Transit security guards deliver safety stories for Edmontonians

At around 10 a.m. on a Monday morning in late March, at the Bay/Enterprise Square LRT Station in Edmonton, news didn’t happen.

A security guard, supporting Edmonton Transit Service, thought it wasn’t quite right that a boy was wandering around by himself. The guard notified the ETS Control Centre, where staff realized the boy had been reported missing to police. Transit Peace Officers arrived on scene, leading to the boy getting back to his family.

“This is a prime example of what we call our multi-layered safety framework in action,” said Carrie Hotton-MacDonald, Branch Manager, Edmonton Transit Service.

“Security guards play a valuable role in identifying and reporting onsite concerns for the ultimate benefit of Edmontonians.”

Edmontonians deserve to feel safe

Security guards now work at 19 select transit centres and LRT stations. They don’t have the authority of police or peace officers, but they play a visible role in delivering safety for transit riders and staff.

Security guards were added to many transit facilities in late 2018. They were noticed. Since they arrived, there has been a 480 percent increase in calls for service, including mischief, vandalism and suspicious behaviour.

“This significant increase in reporting is a good thing, and critical to the way we strategically deploy security resources,” said Hotton-MacDonald.

“Edmontonians deserve to feel safe in public spaces, including on transit.”

Transit Watch sign at Churchill LRT station. Riders can call or text the ETS Control Centre to report a concern.

Helpful voice

At Churchill LRT station in early March, a security guard noticed a woman who had walked into a restricted platform area near the train tracks. The woman seemed distressed. She told the security guard life was too hard and she couldn’t deal with it anymore.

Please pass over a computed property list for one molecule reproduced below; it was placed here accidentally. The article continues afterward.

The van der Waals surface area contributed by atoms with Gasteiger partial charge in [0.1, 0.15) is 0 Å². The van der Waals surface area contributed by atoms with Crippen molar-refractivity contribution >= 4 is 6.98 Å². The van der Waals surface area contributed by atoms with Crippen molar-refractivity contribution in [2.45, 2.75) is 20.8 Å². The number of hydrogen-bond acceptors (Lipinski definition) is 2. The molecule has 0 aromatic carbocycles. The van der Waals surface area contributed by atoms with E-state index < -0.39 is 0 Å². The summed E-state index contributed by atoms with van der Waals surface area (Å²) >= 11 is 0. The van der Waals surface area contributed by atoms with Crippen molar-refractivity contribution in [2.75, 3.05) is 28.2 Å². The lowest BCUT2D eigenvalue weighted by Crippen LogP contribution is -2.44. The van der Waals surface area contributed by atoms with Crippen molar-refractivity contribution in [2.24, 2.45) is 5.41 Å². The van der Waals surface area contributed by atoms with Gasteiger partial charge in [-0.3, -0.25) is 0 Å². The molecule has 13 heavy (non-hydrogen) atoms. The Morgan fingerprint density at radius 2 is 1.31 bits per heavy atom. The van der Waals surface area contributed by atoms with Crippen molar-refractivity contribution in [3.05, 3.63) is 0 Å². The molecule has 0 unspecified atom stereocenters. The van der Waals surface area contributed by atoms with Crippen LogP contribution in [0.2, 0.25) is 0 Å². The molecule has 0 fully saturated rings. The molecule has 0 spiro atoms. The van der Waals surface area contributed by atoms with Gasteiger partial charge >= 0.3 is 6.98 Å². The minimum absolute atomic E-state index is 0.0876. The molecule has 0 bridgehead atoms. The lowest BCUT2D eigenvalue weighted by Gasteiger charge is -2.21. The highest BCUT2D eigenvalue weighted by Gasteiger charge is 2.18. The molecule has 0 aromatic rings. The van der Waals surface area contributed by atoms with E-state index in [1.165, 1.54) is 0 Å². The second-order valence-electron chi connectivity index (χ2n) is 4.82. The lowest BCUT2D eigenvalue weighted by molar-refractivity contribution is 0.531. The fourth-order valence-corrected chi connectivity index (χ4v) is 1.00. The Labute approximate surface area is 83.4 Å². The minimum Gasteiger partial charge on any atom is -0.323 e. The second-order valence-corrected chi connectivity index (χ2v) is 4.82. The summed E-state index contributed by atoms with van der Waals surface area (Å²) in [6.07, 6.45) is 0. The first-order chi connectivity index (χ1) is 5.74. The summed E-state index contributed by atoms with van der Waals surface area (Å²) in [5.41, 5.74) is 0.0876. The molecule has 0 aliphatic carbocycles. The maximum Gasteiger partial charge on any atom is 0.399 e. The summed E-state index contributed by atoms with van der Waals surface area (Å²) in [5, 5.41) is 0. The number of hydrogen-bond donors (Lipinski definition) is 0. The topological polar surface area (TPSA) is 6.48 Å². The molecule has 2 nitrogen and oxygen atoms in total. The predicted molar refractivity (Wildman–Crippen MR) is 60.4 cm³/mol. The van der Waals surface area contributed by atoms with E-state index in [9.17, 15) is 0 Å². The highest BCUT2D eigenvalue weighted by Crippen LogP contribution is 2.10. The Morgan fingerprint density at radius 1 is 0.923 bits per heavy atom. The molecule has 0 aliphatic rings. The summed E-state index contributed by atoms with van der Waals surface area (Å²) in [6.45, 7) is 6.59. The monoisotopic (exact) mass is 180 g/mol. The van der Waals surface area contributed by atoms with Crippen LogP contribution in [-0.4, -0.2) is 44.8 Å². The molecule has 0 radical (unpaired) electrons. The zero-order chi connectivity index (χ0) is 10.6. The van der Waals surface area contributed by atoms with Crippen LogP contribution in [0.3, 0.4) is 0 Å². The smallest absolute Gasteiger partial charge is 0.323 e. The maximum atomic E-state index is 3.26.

The security guard called the ETS Control Centre. They notified incoming trains of the situation and advised them to slow down. The guard slowly talked the woman back to safety, offering her support and compassion.

“Edmontonians deserve to feel safe in public spaces, including on transit,” said Carrie Hotton-MacDonald, Branch Manager, Edmonton Transit Service.

Help at Kingsway, Northgate

Transit security guards are part of a team that protects people and property.

Early in April, a security guard at Kingsway Transit Centre saw a garbage can close to the station that had been lit on fire. The guard notified the Control Centre. Firefighters extinguished the flames.

In late February at Northgate Transit Centre, a female security guard helped a woman who was not dressed properly for the weather. It was 6 a.m. It was -16 C. The guard called the ETS Control Centre. She sat with the woman and put her own jacket on her to keep her warm until help arrived.

Thank you for service

Transit security guards have a job as important as it is difficult. Their actions make a difference.

“And they continue to serve on the front line during the pandemic,” said Hotton-MacDonald.

“Next time you see a security guard on transit, give them a nod, say hello, and thank them for their service.”

Security guards work for the ultimate benefit of Edmontonians, said Carrie Hotton-MacDonald, Branch Manager, Edmonton Transit Service.